Questions about Homeopathic Cough and Cold Products for Children

Q: How do I know if a cough and cold product is homeopathic? Are they labeled as “homeopathic?”

CDER Homeopathic cough and cold remedy


Homeopathic products are generally labeled as homeopathic and generally list ingredients in terms of dilution, e.g., 1X, 6X, 2C. The ingredients are listed using homeopathic names, which are often not terms that are familiar to consumers.  Examples of these ingredients include: “Nux vomica,” which contains strychnine and “plumbum aceticum” which is lead.

Homeopathic products are often placed on store shelves next to over-the-counter drugs that have undergone FDA review or that comply with an over-the-counter drug monograph, and packaging may not clearly identify that a particular product is labeled as homeopathic. The FDA is not aware of any proven benefits of homeopathic products.

Q: How are homeopathic products different than dietary supplements?

A dietary supplement is composed of dietary ingredients like vitamins, minerals, herbs, botanicals, and other food like ingredients. In general, dietary supplements are intended to be used to augment the diet to promote health. Dietary supplements cannot legally be sold to treat or prevent disease or disease symptoms.

In contrast, homeopathic products are classified as drugs. Homeopathic products are based in an alternative medical practice that was developed in the late 1700s. Homeopathic products may contain a wide range of substances, including ingredients derived from plants, minerals, chemicals, bacteria, and healthy or diseased animal or human sources. Often, the substances in these products have been so diluted that no remaining substance can be found in the product. However, some of these products have been found to contain measurable amounts of the ingredients they list as active drug ingredients and therefore could cause significant harm. Many homeopathic products include disease and disease symptom treatment claims, but these drugs have not been reviewed by FDA and no homeopathic product has ever been approved by FDA.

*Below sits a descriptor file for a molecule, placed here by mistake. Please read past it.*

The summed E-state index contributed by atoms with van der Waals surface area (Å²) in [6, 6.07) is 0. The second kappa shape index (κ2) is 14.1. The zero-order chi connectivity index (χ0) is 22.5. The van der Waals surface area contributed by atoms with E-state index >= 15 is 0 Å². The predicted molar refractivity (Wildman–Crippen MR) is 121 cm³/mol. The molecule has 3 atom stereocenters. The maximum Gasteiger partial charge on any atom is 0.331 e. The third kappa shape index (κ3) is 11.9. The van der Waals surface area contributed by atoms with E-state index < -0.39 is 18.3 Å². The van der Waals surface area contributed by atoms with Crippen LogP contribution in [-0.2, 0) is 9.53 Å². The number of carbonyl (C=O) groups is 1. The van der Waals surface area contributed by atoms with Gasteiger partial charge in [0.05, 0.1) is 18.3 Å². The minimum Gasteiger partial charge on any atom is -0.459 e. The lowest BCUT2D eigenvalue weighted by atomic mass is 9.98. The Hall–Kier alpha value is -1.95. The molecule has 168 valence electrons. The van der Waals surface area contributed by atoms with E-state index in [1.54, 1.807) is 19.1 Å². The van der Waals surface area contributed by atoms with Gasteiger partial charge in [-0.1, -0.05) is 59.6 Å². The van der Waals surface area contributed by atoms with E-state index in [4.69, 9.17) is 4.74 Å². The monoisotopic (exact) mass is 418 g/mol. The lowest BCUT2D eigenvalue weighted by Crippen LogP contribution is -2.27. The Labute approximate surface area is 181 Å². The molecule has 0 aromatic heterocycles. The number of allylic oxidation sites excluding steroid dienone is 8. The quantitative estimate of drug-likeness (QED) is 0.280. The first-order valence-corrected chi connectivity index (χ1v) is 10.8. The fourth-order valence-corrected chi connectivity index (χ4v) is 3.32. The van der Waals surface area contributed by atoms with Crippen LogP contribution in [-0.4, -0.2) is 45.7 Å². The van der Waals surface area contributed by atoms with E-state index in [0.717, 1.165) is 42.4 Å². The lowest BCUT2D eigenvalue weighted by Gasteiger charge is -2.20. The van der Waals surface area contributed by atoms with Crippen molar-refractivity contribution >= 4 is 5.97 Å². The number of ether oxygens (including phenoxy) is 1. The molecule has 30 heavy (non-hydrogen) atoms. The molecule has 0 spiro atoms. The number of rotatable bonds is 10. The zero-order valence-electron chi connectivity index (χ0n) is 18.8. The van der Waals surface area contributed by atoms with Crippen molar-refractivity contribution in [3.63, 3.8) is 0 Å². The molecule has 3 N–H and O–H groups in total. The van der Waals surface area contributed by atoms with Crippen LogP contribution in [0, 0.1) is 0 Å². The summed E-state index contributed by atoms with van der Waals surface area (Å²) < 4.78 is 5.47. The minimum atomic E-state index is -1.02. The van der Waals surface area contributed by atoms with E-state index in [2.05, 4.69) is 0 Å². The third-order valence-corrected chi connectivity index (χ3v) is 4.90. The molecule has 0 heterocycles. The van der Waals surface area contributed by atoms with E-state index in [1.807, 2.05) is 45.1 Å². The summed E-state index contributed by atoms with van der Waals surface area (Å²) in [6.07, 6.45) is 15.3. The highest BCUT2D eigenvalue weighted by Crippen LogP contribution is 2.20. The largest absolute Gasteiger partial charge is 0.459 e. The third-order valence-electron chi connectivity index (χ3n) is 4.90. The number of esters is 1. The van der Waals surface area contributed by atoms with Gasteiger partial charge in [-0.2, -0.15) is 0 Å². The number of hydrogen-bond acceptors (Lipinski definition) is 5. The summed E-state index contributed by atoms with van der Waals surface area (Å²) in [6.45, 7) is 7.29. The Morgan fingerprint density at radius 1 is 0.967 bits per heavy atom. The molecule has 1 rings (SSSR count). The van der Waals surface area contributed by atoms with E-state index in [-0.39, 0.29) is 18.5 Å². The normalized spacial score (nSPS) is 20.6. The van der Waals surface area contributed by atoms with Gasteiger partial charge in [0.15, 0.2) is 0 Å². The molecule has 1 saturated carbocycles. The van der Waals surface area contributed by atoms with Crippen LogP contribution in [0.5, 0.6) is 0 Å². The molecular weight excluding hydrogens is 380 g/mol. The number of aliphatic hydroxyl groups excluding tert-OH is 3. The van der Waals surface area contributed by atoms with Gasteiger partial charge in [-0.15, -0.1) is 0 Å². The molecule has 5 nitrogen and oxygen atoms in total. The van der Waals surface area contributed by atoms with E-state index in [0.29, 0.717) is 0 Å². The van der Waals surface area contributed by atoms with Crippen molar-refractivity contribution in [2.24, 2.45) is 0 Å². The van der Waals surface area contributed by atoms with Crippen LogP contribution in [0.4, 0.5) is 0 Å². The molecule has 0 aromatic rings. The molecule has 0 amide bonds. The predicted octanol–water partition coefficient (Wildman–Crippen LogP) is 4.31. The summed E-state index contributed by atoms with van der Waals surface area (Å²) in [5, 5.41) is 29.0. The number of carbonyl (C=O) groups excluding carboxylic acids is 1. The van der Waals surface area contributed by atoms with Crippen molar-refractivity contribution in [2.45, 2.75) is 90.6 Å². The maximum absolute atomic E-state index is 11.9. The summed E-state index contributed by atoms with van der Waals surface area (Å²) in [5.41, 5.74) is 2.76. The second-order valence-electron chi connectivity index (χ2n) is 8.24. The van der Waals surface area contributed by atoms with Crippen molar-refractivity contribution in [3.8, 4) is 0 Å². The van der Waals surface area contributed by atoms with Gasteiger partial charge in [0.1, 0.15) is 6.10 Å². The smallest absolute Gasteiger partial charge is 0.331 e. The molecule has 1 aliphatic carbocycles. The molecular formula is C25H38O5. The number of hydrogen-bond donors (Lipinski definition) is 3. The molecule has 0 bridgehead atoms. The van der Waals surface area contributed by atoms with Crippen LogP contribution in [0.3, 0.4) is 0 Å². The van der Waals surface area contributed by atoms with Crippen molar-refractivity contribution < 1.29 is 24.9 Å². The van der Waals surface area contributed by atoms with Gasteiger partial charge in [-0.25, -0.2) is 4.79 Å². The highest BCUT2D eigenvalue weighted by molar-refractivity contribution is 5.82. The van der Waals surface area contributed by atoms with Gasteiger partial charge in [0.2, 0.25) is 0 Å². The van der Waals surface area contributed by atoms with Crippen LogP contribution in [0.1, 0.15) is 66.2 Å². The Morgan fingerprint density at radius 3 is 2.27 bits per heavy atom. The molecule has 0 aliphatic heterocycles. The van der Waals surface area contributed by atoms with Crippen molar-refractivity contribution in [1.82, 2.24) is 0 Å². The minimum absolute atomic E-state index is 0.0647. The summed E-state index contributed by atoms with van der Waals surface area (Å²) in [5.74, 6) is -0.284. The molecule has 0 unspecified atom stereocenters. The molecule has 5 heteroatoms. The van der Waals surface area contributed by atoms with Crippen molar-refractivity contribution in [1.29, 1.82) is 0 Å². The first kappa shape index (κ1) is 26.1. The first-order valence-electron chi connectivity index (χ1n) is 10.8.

Q: Why has FDA not approved homeopathic cough and cold products?

Currently, no homeopathic product meets FDA’s standard for safety and efficacy. FDA has not approved any homeopathic products or found any to be generally recognized as safe and effective (GRASE).  

The continued marketing of products that have neither been approved by FDA nor found to be GRASE is a public health concern. Taking unapproved homeopathic products may also harm consumers who choose to forgo treatment for serious diseases and/or conditions with a medical product that has been scientifically proven to be safe and effective.

FDA issued a draft guidance: Drug Products Labeled as Homeopathic, which proposes a comprehensive, risk-based enforcement approach to homeopathic products marketed without FDA approval. FDA’s proposed approach prioritizes regulatory and enforcement actions involving unapproved homeopathic products that pose the greatest risk to patients.

FDA’s top concern is patient safety. When the draft guidance is finalized, it will specify the categories of products the agency intends to prioritize for enforcement. In the interim, before the draft guidance is finalized, FDA intends to apply its general approach to prioritizing risk-based regulatory and enforcement action.